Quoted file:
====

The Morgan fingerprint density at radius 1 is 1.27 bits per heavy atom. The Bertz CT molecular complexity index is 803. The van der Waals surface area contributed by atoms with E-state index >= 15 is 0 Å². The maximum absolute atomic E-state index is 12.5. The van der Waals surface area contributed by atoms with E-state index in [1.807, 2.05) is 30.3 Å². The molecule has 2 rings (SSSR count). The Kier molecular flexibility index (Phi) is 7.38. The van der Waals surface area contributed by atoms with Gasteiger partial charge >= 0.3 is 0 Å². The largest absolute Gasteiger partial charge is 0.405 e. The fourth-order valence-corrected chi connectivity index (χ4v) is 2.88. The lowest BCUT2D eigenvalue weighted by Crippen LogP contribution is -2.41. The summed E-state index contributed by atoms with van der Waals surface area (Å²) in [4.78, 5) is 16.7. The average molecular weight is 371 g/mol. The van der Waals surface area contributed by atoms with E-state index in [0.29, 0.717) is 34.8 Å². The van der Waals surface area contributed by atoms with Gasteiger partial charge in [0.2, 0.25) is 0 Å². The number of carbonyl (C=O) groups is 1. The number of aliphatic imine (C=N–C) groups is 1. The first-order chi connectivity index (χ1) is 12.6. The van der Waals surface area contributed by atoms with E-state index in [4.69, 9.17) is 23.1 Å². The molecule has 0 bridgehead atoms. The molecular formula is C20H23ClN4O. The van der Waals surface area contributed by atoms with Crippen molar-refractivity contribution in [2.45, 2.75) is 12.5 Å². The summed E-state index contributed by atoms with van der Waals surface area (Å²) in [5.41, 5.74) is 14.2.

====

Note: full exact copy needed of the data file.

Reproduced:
The Morgan fingerprint density at radius 1 is 1.27 bits per heavy atom. The Bertz CT molecular complexity index is 803. The van der Waals surface area contributed by atoms with E-state index >= 15 is 0 Å². The maximum absolute atomic E-state index is 12.5. The van der Waals surface area contributed by atoms with E-state index in [1.807, 2.05) is 30.3 Å². The molecule has 2 rings (SSSR count). The Kier molecular flexibility index (Phi) is 7.38. The van der Waals surface area contributed by atoms with Gasteiger partial charge >= 0.3 is 0 Å². The largest absolute Gasteiger partial charge is 0.405 e. The fourth-order valence-corrected chi connectivity index (χ4v) is 2.88. The lowest BCUT2D eigenvalue weighted by Crippen LogP contribution is -2.41. The summed E-state index contributed by atoms with van der Waals surface area (Å²) in [4.78, 5) is 16.7. The average molecular weight is 371 g/mol. The van der Waals surface area contributed by atoms with E-state index in [0.29, 0.717) is 34.8 Å². The van der Waals surface area contributed by atoms with Gasteiger partial charge in [0.2, 0.25) is 0 Å². The number of carbonyl (C=O) groups is 1. The number of aliphatic imine (C=N–C) groups is 1. The first-order chi connectivity index (χ1) is 12.6. The van der Waals surface area contributed by atoms with E-state index in [4.69, 9.17) is 23.1 Å². The molecule has 0 bridgehead atoms. The molecular formula is C20H23ClN4O. The van der Waals surface area contributed by atoms with Crippen molar-refractivity contribution in [2.45, 2.75) is 12.5 Å². The summed E-state index contributed by atoms with van der Waals surface area (Å²) in [5.41, 5.74) is 14.2.